industries, extrapolation from those figures is contentious
because of disagreements about the accuracy of data collection
and whether the sample is truly representative of national/global
finding resources online
Users find online resources - including web sites, music
files, embedded graphics, PDF or Excel documents - in
a range of ways that include -
exposure to the resource
hyperlinks from another resource
from an email or chat message
or unstructured use of a search engine
a large scale or specialist directory
a link from an online advertisement
or deconstructing an address
Normalisation of the internet - and opportunities for
exposure offline - has seen increasing understanding of
domain names in the general community (most Australians,
for example, have been exposed to and appear to have some
understanding of an URL) and widespread adoption of coffee
cups, caps, billboards, posters, restaurant menus, invoices,
business cards, newspaper/magazine advertisements, movie
trailers and vehicle signage for pointing people to particular
locations in cyberspace.
There has been surprisingly little research on the ubiquity
and effectiveness of such offline signalling. However
for particular demographics it appears to be more effective
(in terms of basic recognition and cost) than much online
Previous exposure to the resource
Quixotically, the best way for many users to find a resource
is to have been there previously.
Some users enter URLs into a bookmarks tool on a systematic
or random basis (we confess that much of our bookmarking
is unstructured, with this site being used as a surrogate
for a truly coherent set of marks).
Other users do not bookmark, instead relying on their
browser to provide a prompt when they start to enter a
similar address into the location bar or look at the 'history'
of past surfing.
Some browsers and search engines offer 'predictive searching',
suggesting addresses on the basis of information gained
from past searches or past navigation. Prediction is contentious,
given the difficulty of matching past navigation with
other resources (most prediction algorithms are simplistic
and are inhibited by poor information) and claims that
some services are biased towards particular addresses
(eg a site owner has paid to optimise the likelihood that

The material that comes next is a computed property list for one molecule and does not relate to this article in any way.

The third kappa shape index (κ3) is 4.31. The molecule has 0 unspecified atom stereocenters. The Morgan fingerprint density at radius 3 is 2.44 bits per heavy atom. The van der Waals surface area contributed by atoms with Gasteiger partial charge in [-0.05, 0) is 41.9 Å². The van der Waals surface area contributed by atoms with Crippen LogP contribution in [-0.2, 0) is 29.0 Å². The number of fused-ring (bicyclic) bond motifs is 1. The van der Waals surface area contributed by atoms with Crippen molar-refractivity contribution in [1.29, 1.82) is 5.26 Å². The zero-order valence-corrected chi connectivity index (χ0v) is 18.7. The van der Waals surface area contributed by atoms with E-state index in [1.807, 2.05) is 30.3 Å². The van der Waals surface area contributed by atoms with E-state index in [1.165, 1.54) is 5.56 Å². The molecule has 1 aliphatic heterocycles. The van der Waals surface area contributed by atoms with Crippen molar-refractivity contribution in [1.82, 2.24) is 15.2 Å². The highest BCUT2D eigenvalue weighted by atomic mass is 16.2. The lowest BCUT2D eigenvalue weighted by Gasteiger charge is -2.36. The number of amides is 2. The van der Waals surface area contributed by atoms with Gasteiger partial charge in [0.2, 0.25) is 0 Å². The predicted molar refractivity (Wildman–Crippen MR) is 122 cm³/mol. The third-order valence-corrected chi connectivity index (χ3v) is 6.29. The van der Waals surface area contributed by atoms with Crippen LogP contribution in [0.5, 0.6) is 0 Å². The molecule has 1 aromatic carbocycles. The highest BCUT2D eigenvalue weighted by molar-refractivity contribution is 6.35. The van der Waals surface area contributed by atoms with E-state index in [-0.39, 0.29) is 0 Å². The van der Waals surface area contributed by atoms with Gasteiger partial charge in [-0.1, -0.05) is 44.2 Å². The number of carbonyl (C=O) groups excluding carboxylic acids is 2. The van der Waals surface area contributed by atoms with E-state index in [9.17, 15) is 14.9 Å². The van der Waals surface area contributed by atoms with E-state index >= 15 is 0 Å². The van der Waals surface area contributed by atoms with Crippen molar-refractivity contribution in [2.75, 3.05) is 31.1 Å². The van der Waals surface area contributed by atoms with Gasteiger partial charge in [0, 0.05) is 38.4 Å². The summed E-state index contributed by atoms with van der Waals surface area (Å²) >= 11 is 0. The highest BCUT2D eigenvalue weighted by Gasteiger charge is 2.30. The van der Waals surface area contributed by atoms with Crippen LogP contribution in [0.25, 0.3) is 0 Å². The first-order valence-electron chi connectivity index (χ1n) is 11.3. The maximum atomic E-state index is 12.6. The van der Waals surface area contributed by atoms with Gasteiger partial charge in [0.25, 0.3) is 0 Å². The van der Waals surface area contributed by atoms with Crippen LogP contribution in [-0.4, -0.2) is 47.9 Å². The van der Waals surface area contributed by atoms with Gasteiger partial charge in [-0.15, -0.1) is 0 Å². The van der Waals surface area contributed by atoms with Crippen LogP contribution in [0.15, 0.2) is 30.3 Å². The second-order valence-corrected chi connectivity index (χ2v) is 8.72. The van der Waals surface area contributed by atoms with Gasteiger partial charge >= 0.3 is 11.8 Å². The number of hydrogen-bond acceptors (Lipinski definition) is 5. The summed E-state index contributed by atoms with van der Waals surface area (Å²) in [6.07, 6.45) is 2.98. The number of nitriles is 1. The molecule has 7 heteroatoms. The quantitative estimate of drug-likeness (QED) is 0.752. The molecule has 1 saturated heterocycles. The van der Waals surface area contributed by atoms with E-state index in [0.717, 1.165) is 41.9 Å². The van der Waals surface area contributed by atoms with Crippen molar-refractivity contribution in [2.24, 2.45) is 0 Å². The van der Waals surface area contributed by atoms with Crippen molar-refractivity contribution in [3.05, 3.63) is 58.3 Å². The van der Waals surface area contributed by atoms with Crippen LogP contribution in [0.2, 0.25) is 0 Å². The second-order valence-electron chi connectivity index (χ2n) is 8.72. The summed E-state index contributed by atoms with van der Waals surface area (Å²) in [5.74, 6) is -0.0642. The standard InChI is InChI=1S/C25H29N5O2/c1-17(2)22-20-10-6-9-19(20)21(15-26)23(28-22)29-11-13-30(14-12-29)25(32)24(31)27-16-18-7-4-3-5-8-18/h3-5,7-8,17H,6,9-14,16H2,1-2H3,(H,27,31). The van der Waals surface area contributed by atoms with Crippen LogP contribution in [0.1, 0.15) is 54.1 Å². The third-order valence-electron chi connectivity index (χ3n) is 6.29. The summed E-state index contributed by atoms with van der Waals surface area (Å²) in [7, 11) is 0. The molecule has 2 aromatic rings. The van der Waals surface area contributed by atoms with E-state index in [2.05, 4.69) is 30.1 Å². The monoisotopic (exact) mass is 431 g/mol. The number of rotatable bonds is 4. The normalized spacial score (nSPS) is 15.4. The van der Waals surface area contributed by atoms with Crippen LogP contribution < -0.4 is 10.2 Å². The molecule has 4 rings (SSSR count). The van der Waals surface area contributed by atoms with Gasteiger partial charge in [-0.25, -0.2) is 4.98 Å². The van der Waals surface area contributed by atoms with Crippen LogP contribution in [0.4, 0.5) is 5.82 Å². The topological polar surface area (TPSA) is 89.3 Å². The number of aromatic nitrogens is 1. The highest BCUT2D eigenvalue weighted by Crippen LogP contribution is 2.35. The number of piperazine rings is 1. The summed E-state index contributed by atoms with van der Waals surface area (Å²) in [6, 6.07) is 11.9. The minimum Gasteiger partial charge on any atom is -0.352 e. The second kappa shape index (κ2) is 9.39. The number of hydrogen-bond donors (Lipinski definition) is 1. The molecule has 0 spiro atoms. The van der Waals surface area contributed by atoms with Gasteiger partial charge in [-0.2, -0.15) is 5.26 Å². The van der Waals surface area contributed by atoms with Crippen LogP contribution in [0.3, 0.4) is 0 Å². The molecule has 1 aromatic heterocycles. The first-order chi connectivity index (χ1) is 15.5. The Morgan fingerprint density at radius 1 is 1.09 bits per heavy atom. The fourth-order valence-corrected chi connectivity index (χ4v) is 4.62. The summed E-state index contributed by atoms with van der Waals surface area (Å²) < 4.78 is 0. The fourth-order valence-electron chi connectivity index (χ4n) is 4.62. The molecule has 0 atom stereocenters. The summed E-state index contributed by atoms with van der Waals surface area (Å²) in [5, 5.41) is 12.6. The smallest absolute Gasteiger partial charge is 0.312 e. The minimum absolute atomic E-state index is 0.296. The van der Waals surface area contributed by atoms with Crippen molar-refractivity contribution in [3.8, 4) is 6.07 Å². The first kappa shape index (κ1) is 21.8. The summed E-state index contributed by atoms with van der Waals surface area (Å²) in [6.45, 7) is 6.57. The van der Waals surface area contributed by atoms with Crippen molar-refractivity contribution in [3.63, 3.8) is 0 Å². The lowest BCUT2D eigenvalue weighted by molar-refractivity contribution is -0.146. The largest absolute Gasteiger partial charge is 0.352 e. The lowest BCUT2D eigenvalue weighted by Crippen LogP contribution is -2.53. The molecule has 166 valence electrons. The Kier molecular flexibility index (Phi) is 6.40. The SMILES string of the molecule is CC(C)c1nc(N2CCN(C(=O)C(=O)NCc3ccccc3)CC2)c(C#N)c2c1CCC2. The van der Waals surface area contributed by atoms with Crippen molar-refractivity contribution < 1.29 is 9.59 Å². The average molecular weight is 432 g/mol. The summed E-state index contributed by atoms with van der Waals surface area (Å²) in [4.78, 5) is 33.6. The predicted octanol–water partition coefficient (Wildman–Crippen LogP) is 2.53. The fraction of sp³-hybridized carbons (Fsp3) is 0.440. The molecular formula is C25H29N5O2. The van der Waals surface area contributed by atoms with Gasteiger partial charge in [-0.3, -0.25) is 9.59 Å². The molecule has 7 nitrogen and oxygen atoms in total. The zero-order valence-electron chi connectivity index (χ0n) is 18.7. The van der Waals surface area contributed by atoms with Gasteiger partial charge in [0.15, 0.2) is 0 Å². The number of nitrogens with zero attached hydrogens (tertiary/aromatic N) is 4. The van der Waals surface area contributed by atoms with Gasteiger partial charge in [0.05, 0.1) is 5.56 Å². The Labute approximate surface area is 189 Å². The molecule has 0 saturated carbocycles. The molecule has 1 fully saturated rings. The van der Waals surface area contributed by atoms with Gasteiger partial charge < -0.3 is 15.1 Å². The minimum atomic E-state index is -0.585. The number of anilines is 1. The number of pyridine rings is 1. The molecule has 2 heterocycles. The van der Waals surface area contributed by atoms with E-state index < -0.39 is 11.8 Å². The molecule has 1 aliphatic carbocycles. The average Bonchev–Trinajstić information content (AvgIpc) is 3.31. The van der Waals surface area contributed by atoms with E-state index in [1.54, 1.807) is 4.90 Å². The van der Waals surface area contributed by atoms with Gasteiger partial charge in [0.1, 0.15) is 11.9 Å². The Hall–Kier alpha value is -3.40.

the user will find that site when conducting a search).
Following hyperlinks from another resource
The web is built around hyperlinks. As this site demonstrates,
one mechanism for effective identification of online resources
is to follow menus and other links from one page to another
within a specific site or to move from that site to external
resources using such links.
Such linkage can be particularly valuable if the referring
site is based on deep understanding of a subject, has
a better awareness of what is available online or is updated
more frequently than most search engines, which as pointed
out earlier in this profile do not cover all of the web
and may have latency periods of around six months.
Reference from an email or chat message
Many people use addresses to which they are pointed through
email or chat messages, either copying the address and
then pasting it into the address bar on their browser
or clicking on a hyperlink within the message. That method
embodies what is arguably the best and worst of searching.
At its best the user is relying on an endorsement of quality
of interest by a colleague, friend or contact with some
At its worst the link appears in spam
... sufficient people make the mistake of responding to
unsolicited bulk messages (clicking on the link or naively
confirming their address through an unsubscribe action)
to make spamming commercially worthwhile and thereby pervasive.
Targeted or unstructured use of a search engine
There is disagreement about non-specialist user reliance
on 'whole of web' and specialist search engines. Some
authorities claim that over 70% of resources are found
using search engines (and that questions of keywords,
for example, are of commercial significance). Others claim
that engines are far less important, with users identifying
sites and individual files through a range of means.
The truth probably lies somewhere in between, given different
experience, objectives and patience of users.
Some clearly start and stop with a single search. Others,
as noted in preceding pages of this profile, may systematically
work through selected entries on a succession of search
screens, conduct multiple searches (sometimes using different
search engines), or use initial results from a search
engine as a point of departure for more extended navigation
through hyperlinks from one site to another.
It is clear that many users - particularly those without
a detailed search strategy or tight objectives - conduct
shallow and unstructured searches, typically entering
a single search term, avoiding 'advanced search' features
(eg boolean text searching and date or other delimiters)